Kenya Receives 450,000 Doses of Self-Injectible Contraceptives, How to Access and Use

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Kenya received a significant boost to its family planning efforts on Thursday, May 16, with the arrival of a new consignment of self-injectable contraceptives aimed at providing enhanced protection for women across the country.

The shipment, consisting of 450,000 doses of self-injectable contraceptives, was procured by the United Nations Population Fund (UNFPA) with funding of over Ksh57 million from the UK government.

These contraceptives are set to be distributed by the Ministry of Health to various health facilities nationwide, making family planning services more accessible.

According to officials, this initiative has the potential to avert over 122 maternal deaths, 12,310 unsafe abortions, and 42,750 unintended pregnancies in Kenya.

Dr Patrick Amoth, Ag Director General and Deputy Development Director at the British High Commission, Eduarda Mendonca-Gray during the donation of contraceptives at KEMSA warehouses in Embakasi, May 16.

Photo

MoH

The self-injectable contraceptives, known as depot medroxyprogesterone acetate in its subcutaneous form (DMPA-SC), have been hailed for their ease of use and effectiveness. They require minimal training, allowing community health workers, pharmacists, and even women themselves to administer the injections.

The World Health Organisation (WHO) has recommended the use of self-administered injectable contraception as an additional approach to delivering injectable contraception for individuals of reproductive age. This method not only reduces access-related barriers for women but also enhances contraceptive continuation rates and women’s autonomy in making reproductive health choices.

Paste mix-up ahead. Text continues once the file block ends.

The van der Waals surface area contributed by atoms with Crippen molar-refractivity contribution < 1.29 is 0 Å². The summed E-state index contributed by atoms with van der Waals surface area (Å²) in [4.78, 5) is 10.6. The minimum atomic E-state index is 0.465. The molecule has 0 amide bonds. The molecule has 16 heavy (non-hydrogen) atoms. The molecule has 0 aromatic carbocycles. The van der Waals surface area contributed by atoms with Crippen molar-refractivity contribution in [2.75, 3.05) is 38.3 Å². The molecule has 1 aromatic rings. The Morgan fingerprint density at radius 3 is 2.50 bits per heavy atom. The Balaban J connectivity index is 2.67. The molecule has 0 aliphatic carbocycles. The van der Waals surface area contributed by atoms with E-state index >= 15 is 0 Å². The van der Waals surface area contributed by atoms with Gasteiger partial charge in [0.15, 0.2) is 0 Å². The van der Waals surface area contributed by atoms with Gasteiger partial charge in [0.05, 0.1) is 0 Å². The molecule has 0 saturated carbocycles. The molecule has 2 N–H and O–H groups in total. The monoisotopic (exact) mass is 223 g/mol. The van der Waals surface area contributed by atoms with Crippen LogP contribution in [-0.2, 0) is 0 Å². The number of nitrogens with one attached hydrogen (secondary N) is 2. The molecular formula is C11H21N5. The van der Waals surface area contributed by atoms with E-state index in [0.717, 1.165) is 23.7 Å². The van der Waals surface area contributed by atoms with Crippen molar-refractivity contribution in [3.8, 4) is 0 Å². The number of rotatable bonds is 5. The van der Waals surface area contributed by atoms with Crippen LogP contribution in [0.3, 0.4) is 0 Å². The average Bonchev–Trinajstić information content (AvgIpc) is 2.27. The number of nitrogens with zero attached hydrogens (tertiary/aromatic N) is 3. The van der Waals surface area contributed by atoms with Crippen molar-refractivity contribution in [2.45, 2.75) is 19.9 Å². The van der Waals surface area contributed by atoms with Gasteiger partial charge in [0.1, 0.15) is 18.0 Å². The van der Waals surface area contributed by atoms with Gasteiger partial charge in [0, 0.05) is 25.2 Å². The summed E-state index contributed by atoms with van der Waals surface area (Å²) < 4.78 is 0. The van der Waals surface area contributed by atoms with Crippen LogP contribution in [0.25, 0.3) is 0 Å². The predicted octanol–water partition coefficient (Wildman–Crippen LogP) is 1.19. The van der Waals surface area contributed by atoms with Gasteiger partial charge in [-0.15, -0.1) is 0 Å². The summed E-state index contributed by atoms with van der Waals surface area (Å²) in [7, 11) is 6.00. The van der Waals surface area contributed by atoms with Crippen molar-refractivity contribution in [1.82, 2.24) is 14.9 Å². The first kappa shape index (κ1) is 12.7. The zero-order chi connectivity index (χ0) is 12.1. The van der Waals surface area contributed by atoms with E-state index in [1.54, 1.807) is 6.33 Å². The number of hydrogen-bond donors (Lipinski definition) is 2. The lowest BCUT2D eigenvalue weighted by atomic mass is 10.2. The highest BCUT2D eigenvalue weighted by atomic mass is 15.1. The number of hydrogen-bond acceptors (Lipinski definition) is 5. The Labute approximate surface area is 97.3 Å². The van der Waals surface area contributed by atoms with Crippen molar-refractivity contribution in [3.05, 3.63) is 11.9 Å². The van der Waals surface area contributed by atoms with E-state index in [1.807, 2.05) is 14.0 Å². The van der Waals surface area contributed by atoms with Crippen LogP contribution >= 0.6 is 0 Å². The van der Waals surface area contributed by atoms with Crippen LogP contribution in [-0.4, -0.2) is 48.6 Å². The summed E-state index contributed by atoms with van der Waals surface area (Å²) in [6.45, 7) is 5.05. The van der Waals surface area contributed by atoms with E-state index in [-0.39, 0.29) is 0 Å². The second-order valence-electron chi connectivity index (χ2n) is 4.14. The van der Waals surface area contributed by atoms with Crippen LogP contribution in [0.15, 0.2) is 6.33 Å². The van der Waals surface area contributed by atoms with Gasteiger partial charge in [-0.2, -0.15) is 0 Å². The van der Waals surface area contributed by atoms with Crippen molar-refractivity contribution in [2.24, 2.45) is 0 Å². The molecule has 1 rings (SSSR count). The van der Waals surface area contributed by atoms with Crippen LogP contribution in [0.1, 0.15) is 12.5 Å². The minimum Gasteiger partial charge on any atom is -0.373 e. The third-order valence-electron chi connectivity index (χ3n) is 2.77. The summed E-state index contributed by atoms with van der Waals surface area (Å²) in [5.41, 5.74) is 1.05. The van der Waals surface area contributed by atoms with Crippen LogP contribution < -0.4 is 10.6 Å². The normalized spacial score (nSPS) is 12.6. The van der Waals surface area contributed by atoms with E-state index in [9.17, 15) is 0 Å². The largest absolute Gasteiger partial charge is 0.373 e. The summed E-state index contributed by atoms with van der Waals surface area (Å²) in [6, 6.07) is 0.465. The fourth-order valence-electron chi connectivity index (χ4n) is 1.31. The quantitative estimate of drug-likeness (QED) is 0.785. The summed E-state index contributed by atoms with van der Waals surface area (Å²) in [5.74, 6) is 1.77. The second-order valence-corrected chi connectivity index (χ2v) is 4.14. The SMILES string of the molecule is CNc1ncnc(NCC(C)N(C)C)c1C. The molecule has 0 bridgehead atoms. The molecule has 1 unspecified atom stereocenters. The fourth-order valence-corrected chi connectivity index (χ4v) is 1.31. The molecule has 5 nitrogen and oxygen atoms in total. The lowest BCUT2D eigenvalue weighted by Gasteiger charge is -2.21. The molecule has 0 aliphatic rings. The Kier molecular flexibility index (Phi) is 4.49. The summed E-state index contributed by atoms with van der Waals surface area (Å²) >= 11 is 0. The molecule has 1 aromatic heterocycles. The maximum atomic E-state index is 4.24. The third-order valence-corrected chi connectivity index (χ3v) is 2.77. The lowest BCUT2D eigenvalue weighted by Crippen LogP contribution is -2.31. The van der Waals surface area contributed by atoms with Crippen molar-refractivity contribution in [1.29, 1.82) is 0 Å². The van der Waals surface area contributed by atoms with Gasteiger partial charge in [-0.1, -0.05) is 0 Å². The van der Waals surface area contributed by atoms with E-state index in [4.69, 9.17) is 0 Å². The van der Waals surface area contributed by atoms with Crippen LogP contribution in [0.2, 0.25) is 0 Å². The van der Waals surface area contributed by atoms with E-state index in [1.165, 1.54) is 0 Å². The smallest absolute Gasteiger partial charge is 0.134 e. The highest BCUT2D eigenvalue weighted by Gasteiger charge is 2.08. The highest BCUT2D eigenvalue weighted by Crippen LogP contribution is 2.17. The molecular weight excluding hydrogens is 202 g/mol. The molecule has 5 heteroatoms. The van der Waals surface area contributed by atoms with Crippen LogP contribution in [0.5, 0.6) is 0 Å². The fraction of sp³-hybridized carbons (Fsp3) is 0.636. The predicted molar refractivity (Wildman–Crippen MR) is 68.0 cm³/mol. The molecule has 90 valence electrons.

A study conducted by Jhpiego, in collaboration with Kenya’s Ministry of Health and funded by the Bill & Melinda Gates Foundation, paved the way for the introduction and scale-up of DMPA-SC in Kenya. This culminated in the approval of a new national training package for pharmacists and pharmaceutical technologists, including training on subcutaneous and intramuscular DMPA.

Despite significant progress, barriers to family planning persist, particularly in hard-to-reach regions. The 2022 Kenya Demographic and Health Survey revealed a national unmet need for family planning of 14 per cent, with certain counties reporting even higher rates.

To properly administer the self-injectable contraceptive, follow these steps:

1. Wash Hands: Begin by thoroughly washing hands with soap and water to ensure cleanliness and minimise the risk of infection.

2. Prepare Syringe: Remove the syringe from its package and shake it vigorously for approximately one minute to ensure proper mixing of the contents.

3. Remove Air Bubbles: Hold the syringe with the needle pointing upwards and tap it gently to allow any air bubbles to rise to the top. Then, carefully push the plunger until all air bubbles are expelled from the syringe.

4. Select Injection Site: Choose the injection site, which is typically either the abdomen or the anterior thigh. Clean the chosen area with an alcohol pad and allow it to dry completely.

5. Prepare Needle: Remove the cap from the needle and hold the syringe firmly in the dominant hand.

6. Insert Needle: With the non-dominant hand, grasp the skin around the selected injection site. Insert the needle at a 45-degree angle until it is fully submerged in the skin.

7. Administer Injection: Press the plunger on the syringe steadily until all the contents have been injected. Maintain the needle in place for a count of five seconds to ensure proper delivery of the contraceptive.

8. Remove Needle: After the injection is complete, carefully withdraw the needle from the skin and promptly dispose of it into a designated sharps container to prevent accidental needle stick injuries.

9. Apply Pressure: Apply light pressure to the injection site with a clean cotton ball or gauze pad to minimise bleeding. Avoid massaging the area, as this may cause discomfort or bruising.

A look at the donated contraceptives at the KEMSA warehouse in Embakasi.

Photo

MoH



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